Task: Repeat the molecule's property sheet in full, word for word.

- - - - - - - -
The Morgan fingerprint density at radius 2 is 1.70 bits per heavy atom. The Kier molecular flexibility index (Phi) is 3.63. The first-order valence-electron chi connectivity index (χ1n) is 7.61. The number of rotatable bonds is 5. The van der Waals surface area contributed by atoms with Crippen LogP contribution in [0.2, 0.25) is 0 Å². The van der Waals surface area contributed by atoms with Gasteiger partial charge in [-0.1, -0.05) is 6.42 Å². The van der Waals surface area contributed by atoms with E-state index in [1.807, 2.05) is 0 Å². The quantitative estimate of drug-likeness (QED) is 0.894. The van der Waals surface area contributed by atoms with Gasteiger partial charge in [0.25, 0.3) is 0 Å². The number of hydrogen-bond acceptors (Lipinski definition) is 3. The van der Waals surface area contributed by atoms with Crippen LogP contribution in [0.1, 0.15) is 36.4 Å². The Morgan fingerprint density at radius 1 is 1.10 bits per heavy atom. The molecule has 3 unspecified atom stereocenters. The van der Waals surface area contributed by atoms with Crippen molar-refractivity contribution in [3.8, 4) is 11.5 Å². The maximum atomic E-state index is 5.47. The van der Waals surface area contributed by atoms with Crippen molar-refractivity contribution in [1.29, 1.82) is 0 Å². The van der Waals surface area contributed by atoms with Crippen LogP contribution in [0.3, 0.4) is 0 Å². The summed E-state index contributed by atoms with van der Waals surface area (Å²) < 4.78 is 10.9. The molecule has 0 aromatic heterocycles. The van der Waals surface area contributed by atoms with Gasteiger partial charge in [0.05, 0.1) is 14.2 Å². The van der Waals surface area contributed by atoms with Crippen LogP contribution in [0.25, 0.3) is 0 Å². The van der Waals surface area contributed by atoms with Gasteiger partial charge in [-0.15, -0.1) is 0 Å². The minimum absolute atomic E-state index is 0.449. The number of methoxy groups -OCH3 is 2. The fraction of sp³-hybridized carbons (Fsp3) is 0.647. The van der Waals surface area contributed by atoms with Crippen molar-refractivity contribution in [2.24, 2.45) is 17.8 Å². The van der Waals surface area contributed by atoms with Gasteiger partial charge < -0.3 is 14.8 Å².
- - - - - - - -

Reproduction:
The Morgan fingerprint density at radius 2 is 1.70 bits per heavy atom. The Kier molecular flexibility index (Phi) is 3.63. The first-order valence-electron chi connectivity index (χ1n) is 7.61. The number of rotatable bonds is 5. The van der Waals surface area contributed by atoms with Crippen LogP contribution in [0.2, 0.25) is 0 Å². The van der Waals surface area contributed by atoms with Gasteiger partial charge in [-0.1, -0.05) is 6.42 Å². The van der Waals surface area contributed by atoms with E-state index in [1.807, 2.05) is 0 Å². The quantitative estimate of drug-likeness (QED) is 0.894. The van der Waals surface area contributed by atoms with Gasteiger partial charge in [0.25, 0.3) is 0 Å². The number of hydrogen-bond acceptors (Lipinski definition) is 3. The van der Waals surface area contributed by atoms with Crippen LogP contribution in [0.1, 0.15) is 36.4 Å². The Morgan fingerprint density at radius 1 is 1.10 bits per heavy atom. The molecule has 3 unspecified atom stereocenters. The van der Waals surface area contributed by atoms with Crippen molar-refractivity contribution in [3.8, 4) is 11.5 Å². The maximum atomic E-state index is 5.47. The van der Waals surface area contributed by atoms with Crippen molar-refractivity contribution in [1.29, 1.82) is 0 Å². The van der Waals surface area contributed by atoms with Crippen LogP contribution in [0.3, 0.4) is 0 Å². The summed E-state index contributed by atoms with van der Waals surface area (Å²) < 4.78 is 10.9. The molecule has 0 aromatic heterocycles. The van der Waals surface area contributed by atoms with Gasteiger partial charge in [0.05, 0.1) is 14.2 Å². The van der Waals surface area contributed by atoms with Crippen LogP contribution in [0.25, 0.3) is 0 Å². The van der Waals surface area contributed by atoms with Gasteiger partial charge in [-0.15, -0.1) is 0 Å². The minimum absolute atomic E-state index is 0.449. The number of methoxy groups -OCH3 is 2. The fraction of sp³-hybridized carbons (Fsp3) is 0.647. The van der Waals surface area contributed by atoms with Crippen molar-refractivity contribution in [2.24, 2.45) is 17.8 Å². The van der Waals surface area contributed by atoms with Gasteiger partial charge < -0.3 is 14.8 Å².